Online training has provided growers with the opportunity to better understand how to incorporate cover crops into potato production systems. The PotatoLink website, monthly bulletins and social media have all been strongly supported by growers and advisors, and have remained effective communication tools, driving attendance and awareness of project events and resources.

Additional activities were conducted by the project. These include the organisation and delivery of an Australian grower tour to the 2022 World Potato Congress in Dublin, Ireland; and establishment of demonstration sites at Ballarat Vic and Canowindra NSW, providing new information for the project communication channels and opportunities for face-to-face field days. All the resources produced in 2022 and more can be accessed on the PotatoLink website at

The project has continued to support the Australian potato industry by delivering content on improved on-farm practices that seek to enhance yield and quality, and reduce input costs where feasible. As the COVID-19 situation improved during the reporting period, so too has the appropriateness of holding face-to-face events. The project has since delivered seven in-person workshops, which were met with growing interest by industry members. Each event attracted 15-20 attendees including growers, advisors, suppliers, researchers, and processors.

There have been five webinars delivered during the reporting period, with between 45-100 people registering and 20-60 people attending the webinars. This is consistent with previous online events. The webinar recordings, uploaded to the PotatoLink website each received between 85-190 views, a considerable increase since the last reporting period. Feedback from attendees of the webinars has been overwhelmingly positive. One factsheet has been published, with several more nearing completion.

The project has kept the Australian potato industry up to date with the latest industry news, resources, and technologies, through monthly bulletins and the release of the Autumn issue of the PotatoLink magazine. The mailing list for distribution of the monthly bulletin and other event communications grew by 24.5 per cent to 910 subscribers during the reporting period. Hard copies of the PotatoLink magazine in combination with Potatoes Australia magazine were circulated to 2,700 industry members. The PotatoLink social media forums have also grown significantly over the reporting period, which has increased awareness of the project and generated industry engagement.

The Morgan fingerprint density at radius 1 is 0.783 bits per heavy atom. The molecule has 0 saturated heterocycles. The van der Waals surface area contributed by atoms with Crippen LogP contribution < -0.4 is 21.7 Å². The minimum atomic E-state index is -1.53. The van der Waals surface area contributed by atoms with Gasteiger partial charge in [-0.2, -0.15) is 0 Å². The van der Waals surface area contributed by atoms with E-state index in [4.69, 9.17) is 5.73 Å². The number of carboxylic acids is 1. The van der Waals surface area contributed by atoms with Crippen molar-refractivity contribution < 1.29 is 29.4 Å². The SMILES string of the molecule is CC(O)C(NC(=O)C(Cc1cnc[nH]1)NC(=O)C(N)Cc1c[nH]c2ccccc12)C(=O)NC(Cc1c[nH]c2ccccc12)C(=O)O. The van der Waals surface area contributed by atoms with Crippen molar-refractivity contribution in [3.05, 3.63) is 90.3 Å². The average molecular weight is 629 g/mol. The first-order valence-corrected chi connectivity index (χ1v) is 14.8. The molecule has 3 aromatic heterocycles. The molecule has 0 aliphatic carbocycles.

This project continues to extend its reach to the Australian potato industry. While COVID-19 has slowed progress, events and interactions with project material have increased steadily. A mailing list consisting of 731 members has been established to communicate events, website updates and new publications. The project team has also reached out to various grower groups and processors, who have agreed to forward communications to their members. Traffic to the PotatoLink website has increased steadily since its creation. Around 400-1,000 people visit the site every month. As of late November 2021, over 3,000 visits have been logged, with over 2,000 of those coming from unique users.

Eight webinars have been produced during the reporting period, with positive feedback from industry members who have attended. An additional seven webinars and podcasts have been scheduled for the next reporting period. Attendance at webinars and workshops has been rising with around 50-90 registering and 30-50 attending each event. Recordings of these webinars and workshops have been made available on the PotatoLink website and AHR YouTube page and are averaging around 50 -120 views per video.

The magazines released by the project have been very well received by the industry. A spring edition, released in September, has been accessed over 100 times digitally on the PotatoLink website as well as delivered as a hard copy with Potatoes Australia magazine to potato industry members with a circulation of 2,700 per issue. The summer edition has now been printed with delivery by the end of December 2021. Partnering with AUSVEG and the Potatoes Australia publication has ensured this high initial circulation, which is growing. Advertising interest in the magazine has increased significantly, providing mutual benefits to both parties.

Three factsheets have been published with two more at an advanced stage ready for graphic design. The factsheets have each been accessed by 180 people and will link in with the ongoing disease webinar series as well as other project activities.

Extension workplans to conduct trials on seed dormancy and canopy recovery have been developed for five demonstration sites.

A new website (PotatoLink) has been developed and hosts a range of information and resources including, 37 research reports and articles on pest and diseases and irrigation management. The website also includes an archive of 16 Potato Australia magazines that were produced from 1990-2005, 26 volumes of Eyes on Potatoes produced from 1997 to 2005, and 37 editions of the Potatoes Australia magazine published from 2013 to 2019.

A new magazine has been developed called ‘PotatoLink’ serving as a new extension and communication outlet for the Australian potato industry. Access the first edition published in June 2021.


Access past editions of the Potatoes Australia magazine.


This project is a strategic levy investment in the Hort Innovation Potato - Fresh and Potato - Processing Funds